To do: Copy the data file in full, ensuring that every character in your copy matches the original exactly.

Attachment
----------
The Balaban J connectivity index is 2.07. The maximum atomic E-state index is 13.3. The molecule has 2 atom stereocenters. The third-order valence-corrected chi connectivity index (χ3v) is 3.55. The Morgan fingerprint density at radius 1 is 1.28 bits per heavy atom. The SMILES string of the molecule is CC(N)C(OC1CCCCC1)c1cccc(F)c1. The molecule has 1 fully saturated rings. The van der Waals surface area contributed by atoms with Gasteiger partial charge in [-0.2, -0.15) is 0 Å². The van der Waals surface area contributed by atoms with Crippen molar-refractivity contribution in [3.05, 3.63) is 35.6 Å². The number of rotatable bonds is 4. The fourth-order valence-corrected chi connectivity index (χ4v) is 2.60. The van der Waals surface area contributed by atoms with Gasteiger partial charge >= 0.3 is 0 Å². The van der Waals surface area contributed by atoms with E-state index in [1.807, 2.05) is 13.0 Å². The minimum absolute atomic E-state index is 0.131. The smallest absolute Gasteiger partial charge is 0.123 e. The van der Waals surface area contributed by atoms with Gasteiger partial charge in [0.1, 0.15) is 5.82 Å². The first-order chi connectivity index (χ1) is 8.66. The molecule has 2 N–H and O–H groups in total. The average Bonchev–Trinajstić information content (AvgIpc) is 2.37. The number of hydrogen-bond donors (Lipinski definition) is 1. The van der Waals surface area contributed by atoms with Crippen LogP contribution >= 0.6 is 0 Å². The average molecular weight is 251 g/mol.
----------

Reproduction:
The Balaban J connectivity index is 2.07. The maximum atomic E-state index is 13.3. The molecule has 2 atom stereocenters. The third-order valence-corrected chi connectivity index (χ3v) is 3.55. The Morgan fingerprint density at radius 1 is 1.28 bits per heavy atom. The SMILES string of the molecule is CC(N)C(OC1CCCCC1)c1cccc(F)c1. The molecule has 1 fully saturated rings. The van der Waals surface area contributed by atoms with Gasteiger partial charge in [-0.2, -0.15) is 0 Å². The van der Waals surface area contributed by atoms with Crippen molar-refractivity contribution in [3.05, 3.63) is 35.6 Å². The number of rotatable bonds is 4. The fourth-order valence-corrected chi connectivity index (χ4v) is 2.60. The van der Waals surface area contributed by atoms with Gasteiger partial charge >= 0.3 is 0 Å². The van der Waals surface area contributed by atoms with E-state index in [1.807, 2.05) is 13.0 Å². The minimum absolute atomic E-state index is 0.131. The smallest absolute Gasteiger partial charge is 0.123 e. The van der Waals surface area contributed by atoms with Gasteiger partial charge in [0.1, 0.15) is 5.82 Å². The first-order chi connectivity index (χ1) is 8.66. The molecule has 2 N–H and O–H groups in total. The average Bonchev–Trinajstić information content (AvgIpc) is 2.37. The number of hydrogen-bond donors (Lipinski definition) is 1. The van der Waals surface area contributed by atoms with Crippen LogP contribution >= 0.6 is 0 Å². The average molecular weight is 251 g/mol.